I spoke about how I got here in the earlier question. It definitely was not easy. I had to realize I wanted this, figure it out on my own over years with no guidance and no consistent emotional support on the matter. I overcame by following my heart and passion and ignoring everything else.
I have learned that practice truly makes progress. That done is better than perfect. That you should start by starting. That no academic degree or plan or tutor will lay down the perfect road to success. What you want is within you if you decide you want it, truly. I have learned that people will respect you for following your passion ultimately and applaud you when you get to the other side even if at first they doubted you or even mocked you.
I would like others to know that my brand and story is inspired fully by passion and a drive for purpose and fulfillment. I love authentic, historical methods or artistic creation but I do it my way. I respect and admire those who came before me and seek to honor their traditions in my work, all while bringing in my modern and personal style. Right now my work largely surrounds events, love and weddings. But in the future it will progress to other areas that I love equally, such as product design and book illustration. Wherever beautiful letters and imagery can be applied and lasting meaning found, I am ready to give my heart to create something that will add joy in the lives of others. Even in the subtlest of ways.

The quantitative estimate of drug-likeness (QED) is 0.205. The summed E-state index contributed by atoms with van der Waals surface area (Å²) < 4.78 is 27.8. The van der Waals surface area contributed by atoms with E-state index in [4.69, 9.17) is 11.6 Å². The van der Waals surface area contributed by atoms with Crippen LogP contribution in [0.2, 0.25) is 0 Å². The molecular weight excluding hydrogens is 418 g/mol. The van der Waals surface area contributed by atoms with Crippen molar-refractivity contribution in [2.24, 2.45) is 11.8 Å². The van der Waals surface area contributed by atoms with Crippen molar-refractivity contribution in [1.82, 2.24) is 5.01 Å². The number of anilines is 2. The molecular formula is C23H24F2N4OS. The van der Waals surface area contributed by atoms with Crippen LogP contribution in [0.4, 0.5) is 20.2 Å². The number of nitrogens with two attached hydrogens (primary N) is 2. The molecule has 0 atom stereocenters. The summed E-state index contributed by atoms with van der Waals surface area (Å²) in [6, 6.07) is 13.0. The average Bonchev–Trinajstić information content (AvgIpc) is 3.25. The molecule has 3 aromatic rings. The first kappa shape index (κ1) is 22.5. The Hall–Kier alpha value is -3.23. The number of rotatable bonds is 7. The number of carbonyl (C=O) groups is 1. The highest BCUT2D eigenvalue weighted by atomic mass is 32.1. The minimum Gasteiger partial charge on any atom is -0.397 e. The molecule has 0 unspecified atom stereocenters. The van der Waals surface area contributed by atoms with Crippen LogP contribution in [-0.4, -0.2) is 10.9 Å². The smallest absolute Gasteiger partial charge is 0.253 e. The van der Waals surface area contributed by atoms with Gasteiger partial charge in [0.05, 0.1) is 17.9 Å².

Let’s say your best friend was visiting the area and you wanted to show them the best time ever. Where would you take them? Give us a little itinerary – say it was a week long trip, where would you eat, drink, visit, hang out, etc.
I am not from Miami, I hope that’s ok lol. I am from NJ originally but I have lived in Israel since 2007. I now live in Caesarea which north of Tel Aviv. It is a beautiful, ancient crusader city on the Mediterranean. There are amazing beaches and sand dunes where I would take my friends. We would definitely eat at the port where there are many restaurants overlooking the water.
Who else deserves some credit and recognition?
Yes, Paints by Chaya or Chaya Torron, who actually lives in Miami now. She is a very sweet person and talented painter. My first artistic collaboration was with her and she gave me alot of much needed encouragement and belief in myself when I was just starting out. She definitely deserves a shout out.
Rebecca Sigala, Lanie Klein